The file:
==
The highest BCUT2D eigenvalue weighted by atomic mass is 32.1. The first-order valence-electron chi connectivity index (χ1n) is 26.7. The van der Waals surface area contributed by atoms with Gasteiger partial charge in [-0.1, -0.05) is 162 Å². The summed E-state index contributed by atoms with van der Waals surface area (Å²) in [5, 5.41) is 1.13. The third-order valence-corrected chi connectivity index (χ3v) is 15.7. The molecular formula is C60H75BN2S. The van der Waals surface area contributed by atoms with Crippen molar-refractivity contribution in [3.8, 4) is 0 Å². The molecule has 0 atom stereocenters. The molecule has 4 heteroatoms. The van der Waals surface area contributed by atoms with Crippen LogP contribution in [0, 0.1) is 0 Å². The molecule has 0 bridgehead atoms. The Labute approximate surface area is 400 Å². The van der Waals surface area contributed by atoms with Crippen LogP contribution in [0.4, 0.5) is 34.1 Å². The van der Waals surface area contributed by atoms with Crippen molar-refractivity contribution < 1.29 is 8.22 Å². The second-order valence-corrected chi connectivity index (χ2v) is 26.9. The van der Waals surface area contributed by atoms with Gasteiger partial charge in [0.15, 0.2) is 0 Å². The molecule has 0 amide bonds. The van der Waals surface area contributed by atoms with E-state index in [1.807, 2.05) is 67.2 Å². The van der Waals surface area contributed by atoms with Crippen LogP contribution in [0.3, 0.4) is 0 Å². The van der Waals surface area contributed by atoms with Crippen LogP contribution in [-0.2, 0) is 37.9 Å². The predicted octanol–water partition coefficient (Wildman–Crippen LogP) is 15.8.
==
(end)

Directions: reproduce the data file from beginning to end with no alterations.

The highest BCUT2D eigenvalue weighted by atomic mass is 32.1. The first-order valence-electron chi connectivity index (χ1n) is 26.7. The van der Waals surface area contributed by atoms with Gasteiger partial charge in [-0.1, -0.05) is 162 Å². The summed E-state index contributed by atoms with van der Waals surface area (Å²) in [5, 5.41) is 1.13. The third-order valence-corrected chi connectivity index (χ3v) is 15.7. The molecular formula is C60H75BN2S. The van der Waals surface area contributed by atoms with Crippen molar-refractivity contribution in [3.8, 4) is 0 Å². The molecule has 0 atom stereocenters. The molecule has 4 heteroatoms. The van der Waals surface area contributed by atoms with Crippen LogP contribution in [0, 0.1) is 0 Å². The molecule has 0 bridgehead atoms. The Labute approximate surface area is 400 Å². The van der Waals surface area contributed by atoms with Crippen LogP contribution in [0.4, 0.5) is 34.1 Å². The van der Waals surface area contributed by atoms with Crippen molar-refractivity contribution < 1.29 is 8.22 Å². The second-order valence-corrected chi connectivity index (χ2v) is 26.9. The van der Waals surface area contributed by atoms with Gasteiger partial charge in [0.15, 0.2) is 0 Å². The molecule has 0 amide bonds. The van der Waals surface area contributed by atoms with E-state index in [1.807, 2.05) is 67.2 Å². The van der Waals surface area contributed by atoms with Crippen LogP contribution in [0.3, 0.4) is 0 Å². The van der Waals surface area contributed by atoms with Crippen LogP contribution in [-0.2, 0) is 37.9 Å². The predicted octanol–water partition coefficient (Wildman–Crippen LogP) is 15.8.